Suspense Detective: 1953: Tomas Thomas, P.I., Chapter 4: Good News and Bad News

by Dan Swanson

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I was so startled that my concentration was broken, and I realized that I had almost been in a trance. I looked up from my desktop into total blackness! How could that be? I looked back down at the desk, and it was brightly lit. I looked to the side — total darkness! I spun around, frantically looking for anything, but the only thing visible in my whole universe was the top of my desk, with my journal open on it. I suddenly realized that the desktop was shrinking. I reached for it, trying desperately to grab onto the only thing I could see, but my arms refused to move!

Or, more like I didn’t have any arms! At that thought, I realized I couldn’t feel anything at all. As far as I could tell, I was just a disembodied viewpoint floating in darkness…

Suddenly, I heard something. “Tomas, something is wrong!” It was my mom! Now that I was aware of her voice, I realized that I had been hearing her for quite some time — maybe for as long as I had been sitting here, writing — but I had been so deeply into my writing that I hadn’t paid any attention.

“Mom, where are you? Where am I? What’s wrong?!” I yelled, or tried to yell, but I didn’t hear anything. Worst of all, my mom’s voice stopped! I was alone and aware of nothing but my own thoughts. If ever it was time to panic, it was now! But I’d been taught, many times by many teachers, coaches, sensei, friends, fellow Marines, parents, cousins, people on the streets, acquaintances, pals — stop it!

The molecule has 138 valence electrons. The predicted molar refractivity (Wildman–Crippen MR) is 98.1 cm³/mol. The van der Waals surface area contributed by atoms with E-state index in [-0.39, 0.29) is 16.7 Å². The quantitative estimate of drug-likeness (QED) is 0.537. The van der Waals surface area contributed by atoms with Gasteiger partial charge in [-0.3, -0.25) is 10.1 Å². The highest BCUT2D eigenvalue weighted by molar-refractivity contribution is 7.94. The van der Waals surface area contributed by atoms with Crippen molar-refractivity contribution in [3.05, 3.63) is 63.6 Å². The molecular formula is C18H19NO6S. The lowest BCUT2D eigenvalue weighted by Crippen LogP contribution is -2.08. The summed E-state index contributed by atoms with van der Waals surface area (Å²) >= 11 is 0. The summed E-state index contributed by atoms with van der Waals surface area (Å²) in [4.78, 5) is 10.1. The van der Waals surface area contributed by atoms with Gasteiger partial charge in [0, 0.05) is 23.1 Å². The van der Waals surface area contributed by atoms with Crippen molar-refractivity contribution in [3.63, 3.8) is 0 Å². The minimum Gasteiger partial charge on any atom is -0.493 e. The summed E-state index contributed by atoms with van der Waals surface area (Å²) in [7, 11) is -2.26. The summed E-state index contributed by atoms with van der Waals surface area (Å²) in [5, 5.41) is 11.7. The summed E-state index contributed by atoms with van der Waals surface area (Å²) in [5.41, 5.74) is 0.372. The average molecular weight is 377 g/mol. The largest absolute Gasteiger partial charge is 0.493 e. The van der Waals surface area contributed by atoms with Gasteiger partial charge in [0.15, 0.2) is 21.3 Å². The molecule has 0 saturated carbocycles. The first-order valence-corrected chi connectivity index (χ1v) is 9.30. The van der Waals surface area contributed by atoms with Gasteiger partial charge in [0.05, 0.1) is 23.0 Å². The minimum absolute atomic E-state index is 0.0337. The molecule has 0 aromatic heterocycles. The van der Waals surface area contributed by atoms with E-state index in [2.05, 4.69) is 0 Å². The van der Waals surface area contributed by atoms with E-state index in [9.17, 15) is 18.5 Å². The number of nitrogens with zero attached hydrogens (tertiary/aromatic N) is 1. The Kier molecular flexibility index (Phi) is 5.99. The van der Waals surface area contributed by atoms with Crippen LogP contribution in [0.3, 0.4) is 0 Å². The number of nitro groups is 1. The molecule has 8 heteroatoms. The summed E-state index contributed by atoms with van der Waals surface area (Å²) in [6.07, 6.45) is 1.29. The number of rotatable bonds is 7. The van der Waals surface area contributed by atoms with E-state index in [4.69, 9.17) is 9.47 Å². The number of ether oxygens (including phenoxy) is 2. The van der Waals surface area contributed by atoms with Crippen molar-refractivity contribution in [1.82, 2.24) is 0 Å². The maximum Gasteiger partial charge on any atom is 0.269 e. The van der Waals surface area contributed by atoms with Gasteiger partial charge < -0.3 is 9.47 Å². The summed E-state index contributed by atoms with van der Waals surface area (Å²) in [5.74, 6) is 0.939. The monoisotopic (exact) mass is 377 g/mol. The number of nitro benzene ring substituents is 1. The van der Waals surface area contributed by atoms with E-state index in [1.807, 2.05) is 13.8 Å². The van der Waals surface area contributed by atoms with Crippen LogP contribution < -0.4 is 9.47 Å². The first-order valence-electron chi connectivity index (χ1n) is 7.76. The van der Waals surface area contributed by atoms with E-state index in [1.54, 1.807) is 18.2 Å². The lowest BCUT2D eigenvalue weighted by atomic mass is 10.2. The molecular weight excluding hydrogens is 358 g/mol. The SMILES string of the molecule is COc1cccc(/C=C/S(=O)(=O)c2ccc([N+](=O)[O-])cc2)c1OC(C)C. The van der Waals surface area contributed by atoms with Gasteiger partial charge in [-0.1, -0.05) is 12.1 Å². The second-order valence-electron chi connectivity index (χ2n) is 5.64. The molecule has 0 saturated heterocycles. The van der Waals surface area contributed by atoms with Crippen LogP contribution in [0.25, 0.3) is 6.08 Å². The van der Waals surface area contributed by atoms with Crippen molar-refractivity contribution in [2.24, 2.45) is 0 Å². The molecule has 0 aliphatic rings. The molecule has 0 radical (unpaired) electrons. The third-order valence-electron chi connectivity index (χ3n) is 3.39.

My mom’s name means rainbow, and the rainbow has always been kind of a secret totem for me. At least I still had memory! I quickly concentrated until I could clearly see a rainbow in my mind’s-eye (which seemed to be the only eye I had that was working). Yes, just the proof that I still had memory helped me a lot, and the glorious beauty of the rainbow exerted its calming magic. This was a strange situation, but I wasn’t going to get anywhere if I was hysterical.

I quickly recapped the current situation. Some time ago, I’d been on the Autumn case, and according to company rules, I have to keep a journal about all my cases — written not less than two months after a case is closed, in order to keep emotions out of the account. Since I was writing my journal entry about the Autumn case, I must have closed it months ago. Yet I couldn’t remember how the case had ended, and I had no idea how I’d come to be here in nowhere — wherever that was.

The last memory I had before I’d found myself here was knocking myself out in the stairwell. Assuming I’m not crazy or dead, there’s only one other possibility…

Oh, my Great Spirit, I’m still in the stairwell!

This realization shocked my adrenal glands, and they started pumping me full of the high-octane stuff! Suddenly, I can feel my body, and I hurt so bad, I almost wish I was really dead! Almost being the important word here!


Tomas Thomas still couldn’t hear anything, and it was still pitch-black in his cramped prison. He could feel heat radiating from the pile of rubble overhead, and realized he was going to have to get out of here soon, or not at all. It wasn’t feasible to push upward through the rubble, perhaps into a fire, which left the only way out into the basement.

There wasn’t really much of a basement to this place, considering how big it was. Just inside the door there was a small room, where the stairs coming down from the kitchen terminated. Opening off of that room was the coal bin and the root cellar, and there was a trapdoor in a corner that led to the ice storage room. He should be able to hide in one of those places.